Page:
"What I make is more on a collectable level," he insists. "Really I don't make toys. Right now I consult with the company about the direction they need to go. It's more like a luxurious item versus a mass product and that's what I've always been into." So it's an easy target for a giggle, but there is a long tradition of working in miniature to create complex fashion, and Wu credits his time designing Fashion Royalty as providing his grounding in cutting and styling. The legendary couturier Madame Vionnet, after all, used to create toiles of her geometrically constructed pieces on a miniature mannequin on a piano stool, and Wu's later studies at the famous Parsons school of design in New York echoed this idea too.
"Weirdly, in my first year in Parsons, we learnt the technical aspects of making patterns on a miniature scale. It's so much easier to see: you're looking at a map of how a garment is made, and it can be very challenging sometimes, but you see it in a bird's-eye view, which is what you get when you work in miniature." Add the fact that, while his contemporaries at boarding school in Connecticut were spending their holidays working as waiters, Wu was flying to Hong Kong to meet manufacturers, and it's no surprise that beneath his shy exterior beats the heart of a canny businessman. "It taught me attention to detail. I think when you've worked in miniature you notice everything, every flyaway thread, every piece of lint."
It is this concern with quality, as much as Wu's aesthetic, that has attracted hoards of devoted fans just three years after launching his label. "I've always had one aesthetic," he says. "But I've got better at it. It's for the woman who will notice that there's that extra piece of lining inside, the tailor-made construction of the jacket, the contrast colour in the embroidered fabric, the hours of embroidery that have gone into a lapel."
Wise words from a young designer who has, thanks to the CFDA/Vogue competition, benefited from some of the best advice in the industry. Like the former award-winner Thakoon, who is shown in the film The September Issue receiving tips and endorsements from none other than the US Vogue's editor-in-chief, Anna Wintour, Wu puts much of his high profile down to his luck with mentors. "The September Issue was filmed a little bit before I started out, and I went through the whole process much later. It's daunting to be a young person and to come into the spotlight and any guide one can find is good. I've been very fortunate. Otherwise I wouldn't have known so many things. I'm still learning, I'll never stop learning, but it does help to have influences in your career who have done it before and who can help direct you."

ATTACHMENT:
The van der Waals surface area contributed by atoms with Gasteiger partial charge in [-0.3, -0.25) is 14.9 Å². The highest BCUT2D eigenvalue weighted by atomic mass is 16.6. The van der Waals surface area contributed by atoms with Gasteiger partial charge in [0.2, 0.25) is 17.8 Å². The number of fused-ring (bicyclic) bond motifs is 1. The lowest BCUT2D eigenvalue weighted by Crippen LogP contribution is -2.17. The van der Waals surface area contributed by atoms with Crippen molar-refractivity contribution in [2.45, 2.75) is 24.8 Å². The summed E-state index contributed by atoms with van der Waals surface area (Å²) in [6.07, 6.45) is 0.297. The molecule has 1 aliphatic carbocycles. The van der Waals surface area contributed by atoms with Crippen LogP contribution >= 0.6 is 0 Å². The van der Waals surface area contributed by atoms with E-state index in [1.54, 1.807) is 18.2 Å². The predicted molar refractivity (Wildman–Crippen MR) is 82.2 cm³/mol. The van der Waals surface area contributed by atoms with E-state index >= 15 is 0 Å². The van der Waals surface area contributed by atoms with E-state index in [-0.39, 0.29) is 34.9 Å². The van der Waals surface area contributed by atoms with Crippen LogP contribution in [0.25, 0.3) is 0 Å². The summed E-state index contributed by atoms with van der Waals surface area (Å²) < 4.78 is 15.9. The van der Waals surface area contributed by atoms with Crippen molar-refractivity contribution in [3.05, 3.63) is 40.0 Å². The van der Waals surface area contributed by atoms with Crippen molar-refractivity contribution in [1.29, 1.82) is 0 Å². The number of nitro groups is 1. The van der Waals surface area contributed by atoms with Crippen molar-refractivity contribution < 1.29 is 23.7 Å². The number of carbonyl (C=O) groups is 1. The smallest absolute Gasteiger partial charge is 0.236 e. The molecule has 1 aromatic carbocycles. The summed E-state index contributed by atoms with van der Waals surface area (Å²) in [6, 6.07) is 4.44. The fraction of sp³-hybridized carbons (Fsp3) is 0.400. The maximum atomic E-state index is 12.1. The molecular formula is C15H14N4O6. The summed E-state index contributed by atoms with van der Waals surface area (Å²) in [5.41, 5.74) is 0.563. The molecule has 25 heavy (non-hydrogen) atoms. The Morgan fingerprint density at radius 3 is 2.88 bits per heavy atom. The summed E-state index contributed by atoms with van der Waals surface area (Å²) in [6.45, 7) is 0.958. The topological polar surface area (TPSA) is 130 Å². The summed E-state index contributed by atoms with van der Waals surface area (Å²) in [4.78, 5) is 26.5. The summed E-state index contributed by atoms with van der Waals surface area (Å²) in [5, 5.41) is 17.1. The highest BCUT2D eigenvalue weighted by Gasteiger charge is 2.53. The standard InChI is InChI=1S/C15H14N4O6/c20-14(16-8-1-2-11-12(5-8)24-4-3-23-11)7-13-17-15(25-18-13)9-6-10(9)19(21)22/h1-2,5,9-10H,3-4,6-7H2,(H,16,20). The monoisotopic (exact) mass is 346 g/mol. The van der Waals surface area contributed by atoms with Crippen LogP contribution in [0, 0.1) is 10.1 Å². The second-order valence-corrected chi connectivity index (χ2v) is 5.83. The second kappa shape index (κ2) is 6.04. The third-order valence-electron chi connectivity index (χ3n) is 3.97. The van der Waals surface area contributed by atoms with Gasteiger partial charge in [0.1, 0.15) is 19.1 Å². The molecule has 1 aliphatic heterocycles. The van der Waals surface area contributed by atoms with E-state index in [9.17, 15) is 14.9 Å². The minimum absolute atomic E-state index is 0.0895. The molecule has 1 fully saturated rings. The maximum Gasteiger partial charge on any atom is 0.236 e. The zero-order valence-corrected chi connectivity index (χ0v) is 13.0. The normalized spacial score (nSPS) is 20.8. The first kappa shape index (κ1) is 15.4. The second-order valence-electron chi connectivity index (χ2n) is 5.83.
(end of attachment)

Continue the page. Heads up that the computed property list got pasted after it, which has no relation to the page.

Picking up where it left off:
Any young designer - and frankly many old ones too - looking at Jason Wu could not fail to wonder: where did it all go right? How did this young man from Taiwan - albeit a preternaturally talented and creatively driven young man - end up as the great American success story? Ambition, sure; ability, no doubt; obsession, certainly. But perhaps the most important of all his many attributes is luck. He is what the author and sociologist Malcolm Gladwell would call an "outlier": a person who has, at exactly the right time, in just the right place, combined intense hard work with taking every opportunity offered and adapting his considerable skill to the requirements of the moment.
"I didn't know anybody," admits Wu. "I just knew that that's what I loved and I got a lot of joy from it. I would like to say I had a road map. I really didn't. I leapt into the industry and found my way. I'm still finding my way."